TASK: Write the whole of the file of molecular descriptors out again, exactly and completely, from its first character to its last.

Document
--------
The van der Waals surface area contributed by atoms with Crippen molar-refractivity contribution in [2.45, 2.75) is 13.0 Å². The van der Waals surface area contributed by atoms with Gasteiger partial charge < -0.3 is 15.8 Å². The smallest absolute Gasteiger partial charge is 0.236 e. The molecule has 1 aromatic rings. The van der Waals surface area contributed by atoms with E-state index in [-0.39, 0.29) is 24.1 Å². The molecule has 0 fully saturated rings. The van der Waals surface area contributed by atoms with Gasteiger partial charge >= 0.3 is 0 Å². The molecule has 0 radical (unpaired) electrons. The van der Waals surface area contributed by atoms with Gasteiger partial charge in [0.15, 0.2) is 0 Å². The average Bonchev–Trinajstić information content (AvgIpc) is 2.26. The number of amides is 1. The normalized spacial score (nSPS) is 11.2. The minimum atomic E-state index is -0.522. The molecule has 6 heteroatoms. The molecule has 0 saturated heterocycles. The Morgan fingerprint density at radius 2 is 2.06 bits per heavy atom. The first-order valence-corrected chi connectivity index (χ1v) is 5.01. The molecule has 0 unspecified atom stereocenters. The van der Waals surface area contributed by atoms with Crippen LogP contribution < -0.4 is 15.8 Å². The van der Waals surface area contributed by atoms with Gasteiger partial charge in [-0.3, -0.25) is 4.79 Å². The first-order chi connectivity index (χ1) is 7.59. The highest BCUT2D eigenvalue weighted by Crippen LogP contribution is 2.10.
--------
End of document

The van der Waals surface area contributed by atoms with Crippen molar-refractivity contribution in [2.45, 2.75) is 13.0 Å². The van der Waals surface area contributed by atoms with Gasteiger partial charge < -0.3 is 15.8 Å². The smallest absolute Gasteiger partial charge is 0.236 e. The molecule has 1 aromatic rings. The van der Waals surface area contributed by atoms with E-state index in [-0.39, 0.29) is 24.1 Å². The molecule has 0 fully saturated rings. The van der Waals surface area contributed by atoms with Gasteiger partial charge >= 0.3 is 0 Å². The molecule has 0 radical (unpaired) electrons. The van der Waals surface area contributed by atoms with Gasteiger partial charge in [0.15, 0.2) is 0 Å². The average Bonchev–Trinajstić information content (AvgIpc) is 2.26. The number of amides is 1. The normalized spacial score (nSPS) is 11.2. The minimum atomic E-state index is -0.522. The molecule has 6 heteroatoms. The molecule has 0 saturated heterocycles. The Morgan fingerprint density at radius 2 is 2.06 bits per heavy atom. The first-order valence-corrected chi connectivity index (χ1v) is 5.01. The molecule has 0 unspecified atom stereocenters. The van der Waals surface area contributed by atoms with Crippen LogP contribution < -0.4 is 15.8 Å². The van der Waals surface area contributed by atoms with Gasteiger partial charge in [-0.3, -0.25) is 4.79 Å². The first-order chi connectivity index (χ1) is 7.59. The highest BCUT2D eigenvalue weighted by Crippen LogP contribution is 2.10.